Marian Spore Bush (1878-1946) had an unusual career path; she began as a dentist and transitioned to a spiritualist artist inspired by ghosts, while marrying a tycoon along the way. Although almost forgotten after her death, Marian Bush’s unusual artwork, predictions about the future, philanthropy in New York City, and late-life marriage made her a celebrity during her lifetime.
She was born Flora May Spore in Bay City, Michigan, and graduated from the University of Michigan College of Dentistry in 1899. Flora then opened a dental office in Bay City in 1901 and became the first female dentist in Bay County.
Flora Spore never took a drawing lesson and had no interest in art until after the death of her mother in 1919. Soon afterwards, Flora claimed to be receiving psychic messages from long-dead artists who communicated with her from “beyond the veil,” possibly through the spirit of her deceased mother. She referred to the spirits as ‘these People’ or ‘They’ and claimed that they told her which paints to buy, how to mix the colors, and how to apply the paint to the canvas. “It is simply telepathy between my mind and the minds of these People,” she wrote. “These unseen People are using my hand, obedient to their own thought and concept.” The result was a dramatic life change; she gave up dentistry, rented a studio in Greenwich Village in New York City, and dedicated herself to painting.
She developed a distinctive style in which she would paint flowers, temples, ships, birds, and mountains at a rapid pace. She loved impasto, sometimes applying paint to almost an inch in depth. Her back story, her spiritualist connections, her vivid coloration, and her thickly applied paint all brought positive attention from art critics and the national press. Her paintings were exhibited in prestigious galleries in New York City where large crowds flocked to see them. A Boston Sunday Post article of the time was entitled, "Ghosts guide her hand when she paints.”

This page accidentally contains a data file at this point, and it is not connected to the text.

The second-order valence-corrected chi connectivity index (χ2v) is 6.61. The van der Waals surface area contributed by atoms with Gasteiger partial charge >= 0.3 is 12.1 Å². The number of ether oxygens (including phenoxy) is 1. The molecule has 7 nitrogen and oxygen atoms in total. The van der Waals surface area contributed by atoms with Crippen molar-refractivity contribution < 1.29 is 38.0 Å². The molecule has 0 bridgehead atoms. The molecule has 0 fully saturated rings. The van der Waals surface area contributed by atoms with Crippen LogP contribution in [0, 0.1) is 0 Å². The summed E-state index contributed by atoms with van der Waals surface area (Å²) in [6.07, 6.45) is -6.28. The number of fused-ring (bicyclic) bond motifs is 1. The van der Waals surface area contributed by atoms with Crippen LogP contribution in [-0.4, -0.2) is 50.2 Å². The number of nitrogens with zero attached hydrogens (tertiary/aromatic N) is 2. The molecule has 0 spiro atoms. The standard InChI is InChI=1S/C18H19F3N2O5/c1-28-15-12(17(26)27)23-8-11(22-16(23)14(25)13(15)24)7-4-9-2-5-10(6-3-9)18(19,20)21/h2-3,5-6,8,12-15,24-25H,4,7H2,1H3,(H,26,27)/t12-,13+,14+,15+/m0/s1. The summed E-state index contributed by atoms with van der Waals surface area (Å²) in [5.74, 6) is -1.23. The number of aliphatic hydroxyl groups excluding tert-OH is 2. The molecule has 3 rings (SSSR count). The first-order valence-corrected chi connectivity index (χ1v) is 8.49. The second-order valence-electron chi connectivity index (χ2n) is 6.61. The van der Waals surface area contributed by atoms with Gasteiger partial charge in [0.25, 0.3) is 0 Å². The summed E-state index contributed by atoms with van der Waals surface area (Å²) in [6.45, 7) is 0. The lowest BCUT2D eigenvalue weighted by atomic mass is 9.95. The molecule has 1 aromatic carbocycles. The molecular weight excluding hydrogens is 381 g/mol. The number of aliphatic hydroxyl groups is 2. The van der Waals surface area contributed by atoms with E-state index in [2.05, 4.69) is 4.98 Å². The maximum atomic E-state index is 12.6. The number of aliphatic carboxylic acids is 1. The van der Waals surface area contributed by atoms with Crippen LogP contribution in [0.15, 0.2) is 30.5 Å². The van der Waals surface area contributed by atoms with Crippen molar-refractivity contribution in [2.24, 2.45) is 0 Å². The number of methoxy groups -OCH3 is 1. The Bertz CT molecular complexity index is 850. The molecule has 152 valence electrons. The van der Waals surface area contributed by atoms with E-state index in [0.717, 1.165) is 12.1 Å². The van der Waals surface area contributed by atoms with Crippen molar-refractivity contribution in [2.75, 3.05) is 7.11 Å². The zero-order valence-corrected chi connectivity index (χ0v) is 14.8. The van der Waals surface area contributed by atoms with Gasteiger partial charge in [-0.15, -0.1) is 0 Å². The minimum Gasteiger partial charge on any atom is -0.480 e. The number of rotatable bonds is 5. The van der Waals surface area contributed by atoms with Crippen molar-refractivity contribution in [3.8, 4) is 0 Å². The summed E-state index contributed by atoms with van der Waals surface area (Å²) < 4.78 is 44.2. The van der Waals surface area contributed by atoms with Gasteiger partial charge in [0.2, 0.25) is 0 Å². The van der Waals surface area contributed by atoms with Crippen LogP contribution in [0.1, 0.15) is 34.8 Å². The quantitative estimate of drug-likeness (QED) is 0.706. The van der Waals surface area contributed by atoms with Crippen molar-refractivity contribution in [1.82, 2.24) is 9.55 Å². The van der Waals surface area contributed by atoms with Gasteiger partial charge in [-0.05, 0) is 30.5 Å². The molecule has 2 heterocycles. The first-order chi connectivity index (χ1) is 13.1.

In 1927, Marian (she dropped the ‘Flora’ around this time) opened a soup kitchen in New York City’s Bowery area. She worked there several days a week, dispensing food, medicine, clothing, and even false teeth. The endeavor helped thousands of people and Marian Spore became known as the “Angel of the Bowery.”.
While engaged in her charity work, she met Irving Bush, a millionaire who was listed in the very first Forbes “Rich List” in 1918. Bush was the founder of Bush Terminal Company, an enormous pier and warehouse complex in Sunset Park in New York City. The pair were married in Reno, NV in 1930, an hour after Bush's divorce from his second wife; the wedding made the front page of the New York Times.
And then, yet another change. In the 1930s, she discarded her vivid palette and began to paint huge stark canvases in black and white that bordered on surrealism. “They do not wisht me to make small paintings.” she wrote. “They seem to require large spectacular canvases which will attract attention to the message.” Many of these large paintings, such as “Crucifixion of the Jew” , or “World Aflame” , seemed to predict world events. “In June 1943, Time Magazine wrote a feature article on her that called her a “prophetess.”
She died in 1947 but after a large retrospective exhibition, her work seems to have been forgotten. She wrote a semi-autobiographical book, entitled They and published posthumously in 1947, that explained her interactions with the spirit world in great detail. Of her painting process, she wrote, “They move my hand up and down and onward...Then, all at once, They make a rudimentary sketch or perhaps They begin to paint without any sketch or outline at all. They work rapidly and never fail to reprove me when I do not respond readily or if I am in any way inattentive.”
Marian Spore Bush’s story continues to fascinate. Her reputation as an artist remains tied to the large surrealistic ‘war’ paintings she created in the late 1930s and 1940s. A critic wrote in 1943 that “the large black and white canvases seem at once crude and powerful...All the war paintings are symbolic in nature. Their impact is sharp and disturbing.” The description still applies in the twenty-first century.